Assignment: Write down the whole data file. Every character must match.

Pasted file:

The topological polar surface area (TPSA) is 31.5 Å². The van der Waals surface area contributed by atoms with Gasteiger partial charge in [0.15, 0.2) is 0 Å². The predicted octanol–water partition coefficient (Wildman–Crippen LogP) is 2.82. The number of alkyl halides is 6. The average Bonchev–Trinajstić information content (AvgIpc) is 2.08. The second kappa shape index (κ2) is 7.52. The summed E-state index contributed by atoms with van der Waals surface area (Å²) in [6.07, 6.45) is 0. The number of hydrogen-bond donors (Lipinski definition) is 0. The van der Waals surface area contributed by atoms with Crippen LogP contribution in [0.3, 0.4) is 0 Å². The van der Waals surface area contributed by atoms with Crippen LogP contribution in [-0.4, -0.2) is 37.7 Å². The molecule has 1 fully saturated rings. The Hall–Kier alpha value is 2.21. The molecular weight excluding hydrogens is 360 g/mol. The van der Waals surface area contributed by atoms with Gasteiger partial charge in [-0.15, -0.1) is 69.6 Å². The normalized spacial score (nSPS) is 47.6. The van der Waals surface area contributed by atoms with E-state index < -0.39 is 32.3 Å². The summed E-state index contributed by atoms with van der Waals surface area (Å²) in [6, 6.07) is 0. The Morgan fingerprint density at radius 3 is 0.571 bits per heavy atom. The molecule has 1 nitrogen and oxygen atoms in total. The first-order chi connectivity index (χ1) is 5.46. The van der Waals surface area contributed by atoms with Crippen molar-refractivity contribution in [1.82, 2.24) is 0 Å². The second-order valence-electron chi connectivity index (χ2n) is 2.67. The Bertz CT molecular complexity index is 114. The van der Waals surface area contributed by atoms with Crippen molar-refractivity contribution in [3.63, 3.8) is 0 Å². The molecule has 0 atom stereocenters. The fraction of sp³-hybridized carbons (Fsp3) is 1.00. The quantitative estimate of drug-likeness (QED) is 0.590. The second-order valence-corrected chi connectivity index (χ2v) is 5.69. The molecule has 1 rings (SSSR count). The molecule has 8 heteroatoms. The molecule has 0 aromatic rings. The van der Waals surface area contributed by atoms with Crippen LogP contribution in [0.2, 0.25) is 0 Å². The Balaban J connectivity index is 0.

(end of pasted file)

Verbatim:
The topological polar surface area (TPSA) is 31.5 Å². The van der Waals surface area contributed by atoms with Gasteiger partial charge in [0.15, 0.2) is 0 Å². The predicted octanol–water partition coefficient (Wildman–Crippen LogP) is 2.82. The number of alkyl halides is 6. The average Bonchev–Trinajstić information content (AvgIpc) is 2.08. The second kappa shape index (κ2) is 7.52. The summed E-state index contributed by atoms with van der Waals surface area (Å²) in [6.07, 6.45) is 0. The number of hydrogen-bond donors (Lipinski definition) is 0. The van der Waals surface area contributed by atoms with Crippen LogP contribution in [0.3, 0.4) is 0 Å². The van der Waals surface area contributed by atoms with Crippen LogP contribution in [-0.4, -0.2) is 37.7 Å². The molecule has 1 fully saturated rings. The Hall–Kier alpha value is 2.21. The molecular weight excluding hydrogens is 360 g/mol. The van der Waals surface area contributed by atoms with Gasteiger partial charge in [-0.15, -0.1) is 69.6 Å². The normalized spacial score (nSPS) is 47.6. The van der Waals surface area contributed by atoms with E-state index < -0.39 is 32.3 Å². The summed E-state index contributed by atoms with van der Waals surface area (Å²) in [6, 6.07) is 0. The Morgan fingerprint density at radius 3 is 0.571 bits per heavy atom. The molecule has 1 nitrogen and oxygen atoms in total. The first-order chi connectivity index (χ1) is 5.46. The van der Waals surface area contributed by atoms with Crippen molar-refractivity contribution in [1.82, 2.24) is 0 Å². The second-order valence-electron chi connectivity index (χ2n) is 2.67. The Bertz CT molecular complexity index is 114. The van der Waals surface area contributed by atoms with Crippen molar-refractivity contribution in [3.63, 3.8) is 0 Å². The molecule has 0 atom stereocenters. The fraction of sp³-hybridized carbons (Fsp3) is 1.00. The quantitative estimate of drug-likeness (QED) is 0.590. The second-order valence-corrected chi connectivity index (χ2v) is 5.69. The molecule has 1 rings (SSSR count). The molecule has 8 heteroatoms. The molecule has 0 aromatic rings. The van der Waals surface area contributed by atoms with Crippen LogP contribution in [0.2, 0.25) is 0 Å². The Balaban J connectivity index is 0.